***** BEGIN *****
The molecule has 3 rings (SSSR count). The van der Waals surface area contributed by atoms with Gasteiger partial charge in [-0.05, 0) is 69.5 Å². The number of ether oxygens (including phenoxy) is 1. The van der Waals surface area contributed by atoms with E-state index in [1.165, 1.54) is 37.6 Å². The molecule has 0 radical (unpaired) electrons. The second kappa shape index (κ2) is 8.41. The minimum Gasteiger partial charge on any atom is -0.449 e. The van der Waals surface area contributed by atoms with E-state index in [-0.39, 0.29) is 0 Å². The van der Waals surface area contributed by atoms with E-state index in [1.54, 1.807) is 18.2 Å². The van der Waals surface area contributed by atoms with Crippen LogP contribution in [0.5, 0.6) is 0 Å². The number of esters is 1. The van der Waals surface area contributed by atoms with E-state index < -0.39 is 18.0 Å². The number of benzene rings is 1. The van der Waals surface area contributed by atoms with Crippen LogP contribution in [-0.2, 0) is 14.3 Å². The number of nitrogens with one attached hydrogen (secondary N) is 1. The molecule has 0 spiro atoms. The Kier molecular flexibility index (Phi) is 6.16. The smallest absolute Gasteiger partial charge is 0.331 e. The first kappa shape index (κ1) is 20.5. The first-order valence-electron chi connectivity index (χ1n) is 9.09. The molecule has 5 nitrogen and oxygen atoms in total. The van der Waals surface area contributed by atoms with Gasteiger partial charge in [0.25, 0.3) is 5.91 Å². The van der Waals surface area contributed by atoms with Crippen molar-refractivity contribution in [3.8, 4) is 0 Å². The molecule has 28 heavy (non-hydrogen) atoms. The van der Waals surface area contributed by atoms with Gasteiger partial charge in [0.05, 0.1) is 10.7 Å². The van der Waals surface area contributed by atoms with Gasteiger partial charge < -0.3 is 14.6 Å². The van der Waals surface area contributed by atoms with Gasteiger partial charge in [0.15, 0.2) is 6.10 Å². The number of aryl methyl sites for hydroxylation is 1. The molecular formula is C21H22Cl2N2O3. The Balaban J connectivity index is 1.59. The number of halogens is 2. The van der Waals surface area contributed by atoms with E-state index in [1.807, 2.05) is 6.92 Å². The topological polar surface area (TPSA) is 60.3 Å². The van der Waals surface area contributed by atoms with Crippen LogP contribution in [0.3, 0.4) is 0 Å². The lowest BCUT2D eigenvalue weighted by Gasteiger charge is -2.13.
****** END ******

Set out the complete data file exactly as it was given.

The molecule has 3 rings (SSSR count). The van der Waals surface area contributed by atoms with Gasteiger partial charge in [-0.05, 0) is 69.5 Å². The number of ether oxygens (including phenoxy) is 1. The van der Waals surface area contributed by atoms with E-state index in [1.165, 1.54) is 37.6 Å². The molecule has 0 radical (unpaired) electrons. The second kappa shape index (κ2) is 8.41. The minimum Gasteiger partial charge on any atom is -0.449 e. The van der Waals surface area contributed by atoms with E-state index in [-0.39, 0.29) is 0 Å². The van der Waals surface area contributed by atoms with E-state index in [1.54, 1.807) is 18.2 Å². The van der Waals surface area contributed by atoms with Crippen LogP contribution in [0.5, 0.6) is 0 Å². The number of esters is 1. The van der Waals surface area contributed by atoms with E-state index < -0.39 is 18.0 Å². The number of benzene rings is 1. The van der Waals surface area contributed by atoms with Crippen LogP contribution in [-0.2, 0) is 14.3 Å². The number of nitrogens with one attached hydrogen (secondary N) is 1. The molecule has 0 spiro atoms. The Kier molecular flexibility index (Phi) is 6.16. The smallest absolute Gasteiger partial charge is 0.331 e. The first kappa shape index (κ1) is 20.5. The first-order valence-electron chi connectivity index (χ1n) is 9.09. The molecule has 5 nitrogen and oxygen atoms in total. The van der Waals surface area contributed by atoms with Gasteiger partial charge in [0.25, 0.3) is 5.91 Å². The van der Waals surface area contributed by atoms with Crippen molar-refractivity contribution in [3.8, 4) is 0 Å². The molecule has 28 heavy (non-hydrogen) atoms. The van der Waals surface area contributed by atoms with Gasteiger partial charge in [0.05, 0.1) is 10.7 Å². The van der Waals surface area contributed by atoms with Gasteiger partial charge < -0.3 is 14.6 Å². The van der Waals surface area contributed by atoms with Gasteiger partial charge in [0.15, 0.2) is 6.10 Å². The number of aryl methyl sites for hydroxylation is 1. The molecular formula is C21H22Cl2N2O3. The Balaban J connectivity index is 1.59. The number of halogens is 2. The van der Waals surface area contributed by atoms with E-state index in [1.807, 2.05) is 6.92 Å². The topological polar surface area (TPSA) is 60.3 Å². The van der Waals surface area contributed by atoms with Crippen LogP contribution in [0.3, 0.4) is 0 Å². The lowest BCUT2D eigenvalue weighted by Gasteiger charge is -2.13.